New Steps to Make It Easier to Discover and Use Treasury Data

By: Rajeev Mishra and Sophie Raseman

On May 9, 2013, the President signed an Executive Order titled Making Open and Machine Readable the New Default for Government Information, a landmark step toward making government-held data more accessible to the public. In our first actions to implement the Order, Treasury has unveiled a new Public Data Listing at, and a developer-friendly version at The listings contain a diverse group of data sets from across Treasury and its bureaus, and the following are a few ways to explore it:

  • Learn more from the IRS’s rich statistical data, which allow the public to view non-confidential aggregate statistics broken out by state, county, and ZIP code. The data provide a unique authoritative time-series for information and research purposes.
  • Use an interactive tool using data released by the Bureau of Engraving and Printing on the number of $1, $2, $5, $10, $20, $50, and $100 notes printed each year.
  • Search the Bureau of the Fiscal Service’s list of data sets about the finances of the federal government. The public can access daily data summarizing the Treasury’s cash and debt operations, monthly statements of the public debt, the monthly debt position and activity report, Treasury security auction results, and more.

Treasury data are already creating value for developers, businesses, researchers, and others. In fact, IRS statistical data have long served to enhance market research, business planning, demographic analysis, state and local government research, public policy analysis, and more. Examples include a New Jersey urban planning company that examines IRS data to develop recommendations for new housing developments; state and local government agencies and non-profits that put the data to work in their community development and housing advocacy work; and moving companies that utilize this data to determine the best places to locate warehouse facilities.  Brokers, dealers, financial institutions, and other investors in Treasury securities often use Fiscal Service data to track Treasury auctions of marketable securities from announcement through issuance.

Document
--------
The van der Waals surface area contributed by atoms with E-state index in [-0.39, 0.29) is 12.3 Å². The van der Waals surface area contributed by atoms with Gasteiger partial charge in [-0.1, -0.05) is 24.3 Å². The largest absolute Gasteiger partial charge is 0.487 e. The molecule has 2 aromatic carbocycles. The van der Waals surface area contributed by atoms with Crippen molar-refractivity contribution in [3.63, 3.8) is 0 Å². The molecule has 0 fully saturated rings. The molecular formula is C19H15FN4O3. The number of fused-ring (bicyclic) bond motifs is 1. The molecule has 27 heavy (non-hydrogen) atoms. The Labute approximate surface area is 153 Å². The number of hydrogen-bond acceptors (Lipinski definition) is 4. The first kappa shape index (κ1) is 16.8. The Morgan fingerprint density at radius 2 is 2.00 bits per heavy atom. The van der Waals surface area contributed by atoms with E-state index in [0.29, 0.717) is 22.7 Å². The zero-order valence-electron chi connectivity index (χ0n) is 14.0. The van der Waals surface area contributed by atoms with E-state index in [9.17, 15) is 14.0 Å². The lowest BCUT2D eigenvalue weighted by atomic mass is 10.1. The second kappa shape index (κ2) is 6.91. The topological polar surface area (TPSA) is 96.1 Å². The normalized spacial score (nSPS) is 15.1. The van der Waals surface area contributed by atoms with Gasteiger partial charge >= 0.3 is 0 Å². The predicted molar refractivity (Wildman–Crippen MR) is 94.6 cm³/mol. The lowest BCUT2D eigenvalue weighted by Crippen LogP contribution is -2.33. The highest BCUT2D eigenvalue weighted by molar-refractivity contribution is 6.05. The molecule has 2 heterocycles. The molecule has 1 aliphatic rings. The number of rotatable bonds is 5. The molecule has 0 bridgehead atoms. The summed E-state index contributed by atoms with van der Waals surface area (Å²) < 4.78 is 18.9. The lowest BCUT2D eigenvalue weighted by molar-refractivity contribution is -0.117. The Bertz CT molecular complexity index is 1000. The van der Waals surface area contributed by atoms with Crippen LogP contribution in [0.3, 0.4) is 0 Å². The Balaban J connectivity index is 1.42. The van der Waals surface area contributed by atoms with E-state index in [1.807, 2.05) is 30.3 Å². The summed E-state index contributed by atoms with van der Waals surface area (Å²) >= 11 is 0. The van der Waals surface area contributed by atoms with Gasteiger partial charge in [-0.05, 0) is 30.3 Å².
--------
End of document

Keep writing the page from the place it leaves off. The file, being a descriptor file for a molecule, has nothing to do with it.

The Public Data Listing will soon power Treasury’s data catalog entries on, with new standards to make it easier for the public to discover and use Treasury’s valuable data. This work is a part of Treasury’s Finance Data Initiative (FDI), an effort to encourage the release of open data sets across the federal government that can help spur financial innovations and empower consumers to make informed choices about their money. As part of the FDI, Treasury launched the Finance Data Directory, a one-stop shop for developers to discover finance datasets from over a dozen federal agencies.

The launch of the Public Data Listing is just the beginning. We’d like to know more about how you’re using Treasury data to fuel your research or create value in your business; if there are new data sets that would help enable valuable new insights or spur the creation of new kinds of products, services, and companies; and if there are alternative machine readable formats that would make it easier for you to consume Treasury data. Send feedback to our Open Data team at, and join the conversation about how open data can help contribute to economic growth, innovation, and ultimately help improve people’s lives.


Rajeev Mishra is Enterprise Architect in the Office of the Chief Information Officer and Sophie Raseman is Director of Smart Disclosure in the Office of Consumer Policy at the U.S. Department of the Treasury.


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